Does it somehow make the death of a gazelle by slow strangulation while it’s being mauled and eaten alive more beautiful to imagine that this is done under the watchful, loving eye of an omnipotent supernatural being?
A world without religion
Dawkins asks us to imagine what a world without religion would look like. We don’t have to imagine it. We have seen it and the results were horrific.
Communism, based on atheism and evolution, was tried in the Soviet Union. Stalin, the Communist dictator, ordered the murders of about 30 million of his citizens during his ruthless rule. Those who escaped liquidation lived in a “workers’ paradise” of poverty and oppression.
About 100 years ago, evolution spawned two abhorrent social movements. Social Darwinism was used by some titans of industry to justify their predatory, ruthless business practices. Eugenics was a racist movement that some used to try to keep people they considered undesirable (the infirm, disabled, racial minorities) from reproducing. Hitler, an atheist and evolutionist, used that idea to justify purging his favored Aryan race of the disabled or weak, as well as killing millions of Jews and others he deemed undesirable.
Communism is not based on evolution. In fact, its principles are anti-evolutionary, proposing a pattern of progress by force of the people’s will; if you want a political philosophy that’s much more compatible with the ideas of evolution, I’m afraid it’s capitalism.
Hitler was a Catholic, not an atheist. One might argue that he wasn’t a very good Catholic, but he sure paid a lot of lip service to religion.
Eugenics did find its rationalizations in biology, but it was bad biology and was based on principles rooted more strongly in the selective breeding used in agriculture for millennia.
Similarly, Stalin used atheism to purge the power of the orthodox church in Russia, but I’m afraid he was a very poor sort of evolutionist. He promoted Lysenkoism.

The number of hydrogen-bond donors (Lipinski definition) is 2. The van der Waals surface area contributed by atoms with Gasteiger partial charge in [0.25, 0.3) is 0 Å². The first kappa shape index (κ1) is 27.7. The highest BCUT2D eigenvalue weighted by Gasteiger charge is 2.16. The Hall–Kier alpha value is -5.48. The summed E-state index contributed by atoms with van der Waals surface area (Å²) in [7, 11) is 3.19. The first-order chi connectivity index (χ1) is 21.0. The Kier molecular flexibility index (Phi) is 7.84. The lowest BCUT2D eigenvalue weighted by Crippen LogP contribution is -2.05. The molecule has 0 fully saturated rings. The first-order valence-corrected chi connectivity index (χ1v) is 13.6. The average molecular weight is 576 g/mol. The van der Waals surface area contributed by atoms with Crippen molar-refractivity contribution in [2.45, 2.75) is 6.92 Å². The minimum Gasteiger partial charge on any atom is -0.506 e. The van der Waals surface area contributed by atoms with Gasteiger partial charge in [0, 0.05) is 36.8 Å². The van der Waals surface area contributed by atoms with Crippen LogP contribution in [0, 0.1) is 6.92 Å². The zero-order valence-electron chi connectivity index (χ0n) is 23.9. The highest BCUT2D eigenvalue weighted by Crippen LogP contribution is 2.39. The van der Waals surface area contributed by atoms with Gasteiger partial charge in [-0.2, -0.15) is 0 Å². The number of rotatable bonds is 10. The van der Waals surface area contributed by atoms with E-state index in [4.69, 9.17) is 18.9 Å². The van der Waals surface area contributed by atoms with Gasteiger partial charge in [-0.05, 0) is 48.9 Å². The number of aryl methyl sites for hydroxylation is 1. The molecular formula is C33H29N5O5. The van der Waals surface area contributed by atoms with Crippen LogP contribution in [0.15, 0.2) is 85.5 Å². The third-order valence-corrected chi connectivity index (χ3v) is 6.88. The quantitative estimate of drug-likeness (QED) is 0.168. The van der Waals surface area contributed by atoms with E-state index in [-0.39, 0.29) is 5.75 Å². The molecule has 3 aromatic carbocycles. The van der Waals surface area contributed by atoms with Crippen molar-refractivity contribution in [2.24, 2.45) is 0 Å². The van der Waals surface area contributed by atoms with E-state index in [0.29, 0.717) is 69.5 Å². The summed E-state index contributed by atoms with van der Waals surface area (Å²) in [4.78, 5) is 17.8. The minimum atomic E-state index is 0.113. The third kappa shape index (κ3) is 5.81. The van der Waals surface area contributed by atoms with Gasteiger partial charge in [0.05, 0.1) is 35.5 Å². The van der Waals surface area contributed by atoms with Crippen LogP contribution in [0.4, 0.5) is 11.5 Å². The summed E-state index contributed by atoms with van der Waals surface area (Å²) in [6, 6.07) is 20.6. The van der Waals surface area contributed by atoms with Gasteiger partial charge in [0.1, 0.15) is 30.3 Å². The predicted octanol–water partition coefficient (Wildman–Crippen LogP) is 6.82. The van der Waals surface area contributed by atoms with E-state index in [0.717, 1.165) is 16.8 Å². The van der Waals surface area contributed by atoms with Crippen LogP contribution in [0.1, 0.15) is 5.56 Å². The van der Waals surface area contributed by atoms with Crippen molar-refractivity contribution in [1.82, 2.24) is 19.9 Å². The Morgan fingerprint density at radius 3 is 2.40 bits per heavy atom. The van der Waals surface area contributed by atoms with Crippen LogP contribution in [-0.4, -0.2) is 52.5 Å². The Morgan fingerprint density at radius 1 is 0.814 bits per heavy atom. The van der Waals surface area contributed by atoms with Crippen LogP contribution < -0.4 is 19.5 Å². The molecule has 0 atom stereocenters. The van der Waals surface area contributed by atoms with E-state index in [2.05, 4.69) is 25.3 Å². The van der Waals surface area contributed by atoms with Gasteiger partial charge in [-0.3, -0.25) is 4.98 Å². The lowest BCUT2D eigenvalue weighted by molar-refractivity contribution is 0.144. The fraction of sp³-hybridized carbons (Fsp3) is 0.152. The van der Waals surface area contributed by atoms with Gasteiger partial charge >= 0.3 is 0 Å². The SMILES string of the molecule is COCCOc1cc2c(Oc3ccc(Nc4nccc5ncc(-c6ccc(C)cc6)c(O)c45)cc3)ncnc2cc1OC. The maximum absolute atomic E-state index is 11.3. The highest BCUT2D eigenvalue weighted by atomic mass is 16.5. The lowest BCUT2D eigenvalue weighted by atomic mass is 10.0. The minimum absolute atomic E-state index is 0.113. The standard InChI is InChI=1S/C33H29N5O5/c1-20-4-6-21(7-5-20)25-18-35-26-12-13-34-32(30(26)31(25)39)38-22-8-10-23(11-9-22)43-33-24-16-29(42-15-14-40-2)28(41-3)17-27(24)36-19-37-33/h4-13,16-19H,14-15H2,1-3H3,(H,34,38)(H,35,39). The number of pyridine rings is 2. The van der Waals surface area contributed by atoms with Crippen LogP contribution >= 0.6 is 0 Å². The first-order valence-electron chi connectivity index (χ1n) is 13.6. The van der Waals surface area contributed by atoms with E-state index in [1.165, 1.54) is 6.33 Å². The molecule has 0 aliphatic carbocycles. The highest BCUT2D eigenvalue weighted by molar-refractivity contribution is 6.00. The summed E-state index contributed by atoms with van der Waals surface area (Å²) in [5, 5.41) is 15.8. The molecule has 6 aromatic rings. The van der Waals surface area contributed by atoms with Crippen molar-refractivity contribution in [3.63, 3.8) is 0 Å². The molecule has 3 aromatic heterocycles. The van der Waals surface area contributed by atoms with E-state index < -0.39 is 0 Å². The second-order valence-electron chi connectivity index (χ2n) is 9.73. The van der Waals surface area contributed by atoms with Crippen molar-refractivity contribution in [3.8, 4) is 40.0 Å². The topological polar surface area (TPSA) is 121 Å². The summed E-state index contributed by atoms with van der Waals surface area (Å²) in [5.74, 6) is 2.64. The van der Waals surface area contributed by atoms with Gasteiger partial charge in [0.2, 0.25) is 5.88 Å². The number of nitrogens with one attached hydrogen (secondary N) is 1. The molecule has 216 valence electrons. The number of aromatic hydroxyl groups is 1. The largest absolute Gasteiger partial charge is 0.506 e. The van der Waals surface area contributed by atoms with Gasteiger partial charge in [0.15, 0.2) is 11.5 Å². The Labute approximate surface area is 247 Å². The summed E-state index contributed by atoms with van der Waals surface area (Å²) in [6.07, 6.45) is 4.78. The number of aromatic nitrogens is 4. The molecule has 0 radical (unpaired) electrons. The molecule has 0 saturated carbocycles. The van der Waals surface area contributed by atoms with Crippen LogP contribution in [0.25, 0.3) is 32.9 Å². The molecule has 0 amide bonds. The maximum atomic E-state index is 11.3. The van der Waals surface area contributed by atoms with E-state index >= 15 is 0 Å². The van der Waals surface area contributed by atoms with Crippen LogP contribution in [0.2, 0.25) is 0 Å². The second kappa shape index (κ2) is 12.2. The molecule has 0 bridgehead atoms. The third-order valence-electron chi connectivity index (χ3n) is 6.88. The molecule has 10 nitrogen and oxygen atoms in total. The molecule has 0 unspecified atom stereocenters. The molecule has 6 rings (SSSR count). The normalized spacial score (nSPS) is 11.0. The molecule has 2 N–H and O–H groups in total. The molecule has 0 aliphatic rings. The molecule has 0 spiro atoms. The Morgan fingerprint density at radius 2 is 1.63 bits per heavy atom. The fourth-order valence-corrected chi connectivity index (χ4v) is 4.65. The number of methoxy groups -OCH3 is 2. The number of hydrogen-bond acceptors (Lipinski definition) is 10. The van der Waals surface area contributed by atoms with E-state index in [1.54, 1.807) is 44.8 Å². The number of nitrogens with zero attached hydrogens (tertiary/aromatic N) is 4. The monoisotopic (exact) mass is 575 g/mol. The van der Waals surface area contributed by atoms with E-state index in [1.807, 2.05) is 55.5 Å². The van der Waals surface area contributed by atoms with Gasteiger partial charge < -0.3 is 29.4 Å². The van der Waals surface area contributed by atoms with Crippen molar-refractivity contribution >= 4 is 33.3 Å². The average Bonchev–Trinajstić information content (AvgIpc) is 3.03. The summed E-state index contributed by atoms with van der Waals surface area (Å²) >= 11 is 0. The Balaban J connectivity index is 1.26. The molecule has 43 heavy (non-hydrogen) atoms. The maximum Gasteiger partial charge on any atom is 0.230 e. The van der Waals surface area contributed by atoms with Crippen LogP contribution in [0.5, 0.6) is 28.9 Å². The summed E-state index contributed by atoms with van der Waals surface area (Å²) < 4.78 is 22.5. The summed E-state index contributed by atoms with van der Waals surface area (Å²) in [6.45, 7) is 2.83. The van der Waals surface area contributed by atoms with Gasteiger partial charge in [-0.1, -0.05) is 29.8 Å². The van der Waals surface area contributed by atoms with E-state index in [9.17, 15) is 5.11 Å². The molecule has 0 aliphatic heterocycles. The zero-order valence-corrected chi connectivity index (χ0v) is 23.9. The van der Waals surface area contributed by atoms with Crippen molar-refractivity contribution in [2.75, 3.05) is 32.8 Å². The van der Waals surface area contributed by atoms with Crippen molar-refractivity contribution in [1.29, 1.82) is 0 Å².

Atheism and evolution are based on the philosophy (religion) of materialism. Materialism asserts that matter is all that exists and that there is no God. Since materialists begin by denying the existence of God, it’s no surprise that they don’t find God revealed anywhere.
I challenge Richard Dawkins to study the gospels of Matthew, Mark, Luke, John and the book of Acts. Jesus invites all to come out of the hopelessness of the religion of atheism and live in his light and the salvation that he offers to all.
Robert Hellmann is pastor at St. Paul’s and Trinity Lutheran Churches in Montrose, MN.
Atheism is built on that philosophy, I’ll agree; evolution is not. Atheism is a natural consequence of understanding the power of purely material processes, though, so I have to agree that atheism is often a product of education and scientific training—but it isn’t as if you can’t believe in a deistic god and also practice good science.
And I’m sorry, but seeing a pastor, one who doesn’t understand science and has read nothing in the literature of biology, tell me that I need to read the Bible is unconvincing. I’ve read the gospels. I was brought up a Lutheran, just like Pastor Hellmann. I rejected the masturbatory cycle of reading the dogma of theologians because I opened my eyes and looked at the real world, and the rocks and trees and the milling multitudes of nature all cry out that the books of the religious are impoverished shadows of reality. Why sip from the recycled piss of Christianity when I can drink deep from the Pierian Spring?